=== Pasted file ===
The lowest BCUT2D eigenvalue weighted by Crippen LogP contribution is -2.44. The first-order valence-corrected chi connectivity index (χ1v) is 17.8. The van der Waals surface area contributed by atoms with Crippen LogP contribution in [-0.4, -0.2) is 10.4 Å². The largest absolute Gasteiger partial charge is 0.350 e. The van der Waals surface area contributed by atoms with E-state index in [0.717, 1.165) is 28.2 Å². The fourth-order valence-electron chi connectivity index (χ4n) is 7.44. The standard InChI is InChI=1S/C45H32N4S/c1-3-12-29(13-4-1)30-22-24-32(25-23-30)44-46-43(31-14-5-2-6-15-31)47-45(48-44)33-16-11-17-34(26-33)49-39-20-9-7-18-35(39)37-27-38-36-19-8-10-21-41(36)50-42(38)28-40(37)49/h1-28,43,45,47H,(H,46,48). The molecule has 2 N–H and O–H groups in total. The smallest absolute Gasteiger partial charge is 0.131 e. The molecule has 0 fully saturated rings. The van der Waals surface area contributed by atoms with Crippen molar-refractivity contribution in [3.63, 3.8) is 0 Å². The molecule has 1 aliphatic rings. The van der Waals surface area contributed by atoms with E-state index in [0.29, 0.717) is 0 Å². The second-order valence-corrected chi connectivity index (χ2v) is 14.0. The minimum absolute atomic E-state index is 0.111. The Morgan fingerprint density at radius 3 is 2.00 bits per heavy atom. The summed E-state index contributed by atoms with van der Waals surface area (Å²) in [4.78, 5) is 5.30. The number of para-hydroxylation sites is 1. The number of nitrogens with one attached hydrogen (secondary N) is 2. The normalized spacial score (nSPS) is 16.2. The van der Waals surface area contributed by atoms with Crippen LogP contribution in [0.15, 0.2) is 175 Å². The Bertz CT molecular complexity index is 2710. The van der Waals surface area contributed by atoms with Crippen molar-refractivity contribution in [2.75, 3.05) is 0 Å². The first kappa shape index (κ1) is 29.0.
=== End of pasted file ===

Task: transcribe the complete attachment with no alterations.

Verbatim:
The lowest BCUT2D eigenvalue weighted by Crippen LogP contribution is -2.44. The first-order valence-corrected chi connectivity index (χ1v) is 17.8. The van der Waals surface area contributed by atoms with Crippen LogP contribution in [-0.4, -0.2) is 10.4 Å². The largest absolute Gasteiger partial charge is 0.350 e. The van der Waals surface area contributed by atoms with E-state index in [0.717, 1.165) is 28.2 Å². The fourth-order valence-electron chi connectivity index (χ4n) is 7.44. The standard InChI is InChI=1S/C45H32N4S/c1-3-12-29(13-4-1)30-22-24-32(25-23-30)44-46-43(31-14-5-2-6-15-31)47-45(48-44)33-16-11-17-34(26-33)49-39-20-9-7-18-35(39)37-27-38-36-19-8-10-21-41(36)50-42(38)28-40(37)49/h1-28,43,45,47H,(H,46,48). The molecule has 2 N–H and O–H groups in total. The smallest absolute Gasteiger partial charge is 0.131 e. The molecule has 0 fully saturated rings. The van der Waals surface area contributed by atoms with Crippen molar-refractivity contribution in [3.63, 3.8) is 0 Å². The molecule has 1 aliphatic rings. The van der Waals surface area contributed by atoms with E-state index in [0.29, 0.717) is 0 Å². The second-order valence-corrected chi connectivity index (χ2v) is 14.0. The minimum absolute atomic E-state index is 0.111. The Morgan fingerprint density at radius 3 is 2.00 bits per heavy atom. The summed E-state index contributed by atoms with van der Waals surface area (Å²) in [4.78, 5) is 5.30. The number of para-hydroxylation sites is 1. The number of nitrogens with one attached hydrogen (secondary N) is 2. The normalized spacial score (nSPS) is 16.2. The van der Waals surface area contributed by atoms with Crippen LogP contribution in [0.15, 0.2) is 175 Å². The Bertz CT molecular complexity index is 2710. The van der Waals surface area contributed by atoms with Crippen molar-refractivity contribution in [2.75, 3.05) is 0 Å². The first kappa shape index (κ1) is 29.0.